A killer robot flown by Dara.

Mar 19, 2008

Look, if you had one shot
or one opportunity
To seize everything you ever wanted
in one moment
Would you capture it...
or just let it slip?


Agent Double-Oh-Sexy in: Big Shoes To Fill
~1400 words

After the seventeenth attempt ended badly, we had to face the horrible truth: I was too sexy.

This hadn’t been a problem before, but it was becoming a problem now. The intelligence bureau’s best minds set to work devising ways to make me less sexy, but nothing seemed to stick. It turns out, if you’re as preternaturally attractive as I am, you can make anything work. Attempt twenty-three saw me fail the mission by leaping from a second-floor window dressed as a plague doctor. Attempt twenty-nine ended with me buried under a pile of girls trying to caress my neckbeard while getting their hands under my mustard-stained tracksuit.

‘What about a clown?’ someone suggested, as we sat around the briefing table for the thirty-eighth time. ‘A clown with diarrhoea. A clown who’s just, like, constantly making GBS threads.’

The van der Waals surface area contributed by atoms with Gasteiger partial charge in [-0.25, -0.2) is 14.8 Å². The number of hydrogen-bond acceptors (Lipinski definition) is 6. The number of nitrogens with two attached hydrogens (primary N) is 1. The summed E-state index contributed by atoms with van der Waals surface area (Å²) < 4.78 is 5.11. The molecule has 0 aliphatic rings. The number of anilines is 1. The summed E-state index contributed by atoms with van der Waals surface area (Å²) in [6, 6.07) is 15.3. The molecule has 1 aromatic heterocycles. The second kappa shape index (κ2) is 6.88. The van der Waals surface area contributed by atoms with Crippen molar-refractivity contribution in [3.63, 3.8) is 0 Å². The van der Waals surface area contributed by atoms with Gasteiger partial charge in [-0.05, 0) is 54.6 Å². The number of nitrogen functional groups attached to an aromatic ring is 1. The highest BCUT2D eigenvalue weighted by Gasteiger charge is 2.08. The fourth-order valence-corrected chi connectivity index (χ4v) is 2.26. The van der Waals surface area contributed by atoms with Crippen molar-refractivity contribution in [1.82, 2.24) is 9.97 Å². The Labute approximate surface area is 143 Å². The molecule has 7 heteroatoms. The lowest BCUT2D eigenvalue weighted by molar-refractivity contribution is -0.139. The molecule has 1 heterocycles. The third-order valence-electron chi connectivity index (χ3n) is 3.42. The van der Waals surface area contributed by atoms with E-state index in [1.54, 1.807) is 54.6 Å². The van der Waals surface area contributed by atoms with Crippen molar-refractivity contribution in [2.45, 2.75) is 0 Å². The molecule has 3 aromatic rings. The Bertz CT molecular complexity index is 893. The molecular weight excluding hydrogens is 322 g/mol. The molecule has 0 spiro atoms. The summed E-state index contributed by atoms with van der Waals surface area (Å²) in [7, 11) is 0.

We all agreed that was pretty un-sexy.


I’m not even halfway up the White House lawn when the first girl spots me and starts to run. I swear, avert my gaze — it’s my eyes, I think, I need to wear contacts to mask this piercing gaze — and try to walk faster in my oversized red shoes.

‘Hey there, handsome,’ she croons, reaching out to stroke my multi-coloured wig. ‘Is everything as big as those shoes?’

I glance up at the house ahead, and check my watch. The chronosphere will only hold for another twenty minutes, and the laxatives haven’t taken effect yet. I reach into my sleeve and pull out a length of handkerchiefs.

‘Ooooh,’ the girl gasps, gripping my arm. ‘I didn’t know you were into bondage! You naughty, naughty clown!’

I tie her legs and arms together, and then lay her on the grass. ‘I’m sorry,’ I tell her. ‘It’s not you, it’s the mission.’

She calls out as I straighten and begin a shambling jog to the White House. Eighteen minutes to go. I’m already cutting it too fine. Near the doors, a couple of girls break away from a tour group and run toward me, squealing. I don’t slow my jog, but turn slightly to spray them with water from the flower on my lapel. They pause, caught by the suggestiveness of it all, and give me the crucial moment I need to push through the front doors and tie the handles together with more handkerchiefs.